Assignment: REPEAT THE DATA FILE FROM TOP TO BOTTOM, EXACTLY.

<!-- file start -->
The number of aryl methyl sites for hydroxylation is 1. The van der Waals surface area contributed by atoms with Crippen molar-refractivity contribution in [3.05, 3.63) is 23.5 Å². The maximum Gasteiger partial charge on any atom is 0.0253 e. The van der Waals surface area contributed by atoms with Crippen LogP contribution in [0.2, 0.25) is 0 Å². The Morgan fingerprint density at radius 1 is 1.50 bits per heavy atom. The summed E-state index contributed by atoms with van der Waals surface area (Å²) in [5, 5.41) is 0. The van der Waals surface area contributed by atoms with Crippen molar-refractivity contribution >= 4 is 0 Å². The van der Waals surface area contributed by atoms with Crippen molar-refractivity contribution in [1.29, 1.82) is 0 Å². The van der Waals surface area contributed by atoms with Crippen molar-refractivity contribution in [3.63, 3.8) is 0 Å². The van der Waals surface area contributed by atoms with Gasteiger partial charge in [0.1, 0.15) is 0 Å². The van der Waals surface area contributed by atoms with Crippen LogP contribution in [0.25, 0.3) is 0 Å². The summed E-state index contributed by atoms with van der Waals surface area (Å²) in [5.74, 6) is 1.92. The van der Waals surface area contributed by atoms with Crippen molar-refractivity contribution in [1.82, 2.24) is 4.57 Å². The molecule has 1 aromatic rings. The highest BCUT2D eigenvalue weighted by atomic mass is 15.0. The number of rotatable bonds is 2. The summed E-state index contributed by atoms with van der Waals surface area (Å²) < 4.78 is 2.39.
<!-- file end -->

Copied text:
The number of aryl methyl sites for hydroxylation is 1. The van der Waals surface area contributed by atoms with Crippen molar-refractivity contribution in [3.05, 3.63) is 23.5 Å². The maximum Gasteiger partial charge on any atom is 0.0253 e. The van der Waals surface area contributed by atoms with Crippen LogP contribution in [0.2, 0.25) is 0 Å². The Morgan fingerprint density at radius 1 is 1.50 bits per heavy atom. The summed E-state index contributed by atoms with van der Waals surface area (Å²) in [5, 5.41) is 0. The van der Waals surface area contributed by atoms with Crippen molar-refractivity contribution >= 4 is 0 Å². The van der Waals surface area contributed by atoms with Crippen molar-refractivity contribution in [1.29, 1.82) is 0 Å². The van der Waals surface area contributed by atoms with Crippen molar-refractivity contribution in [3.63, 3.8) is 0 Å². The van der Waals surface area contributed by atoms with Gasteiger partial charge in [0.1, 0.15) is 0 Å². The van der Waals surface area contributed by atoms with Crippen LogP contribution in [0.25, 0.3) is 0 Å². The summed E-state index contributed by atoms with van der Waals surface area (Å²) in [5.74, 6) is 1.92. The van der Waals surface area contributed by atoms with Crippen molar-refractivity contribution in [1.82, 2.24) is 4.57 Å². The molecule has 1 aromatic rings. The highest BCUT2D eigenvalue weighted by atomic mass is 15.0. The number of rotatable bonds is 2. The summed E-state index contributed by atoms with van der Waals surface area (Å²) < 4.78 is 2.39.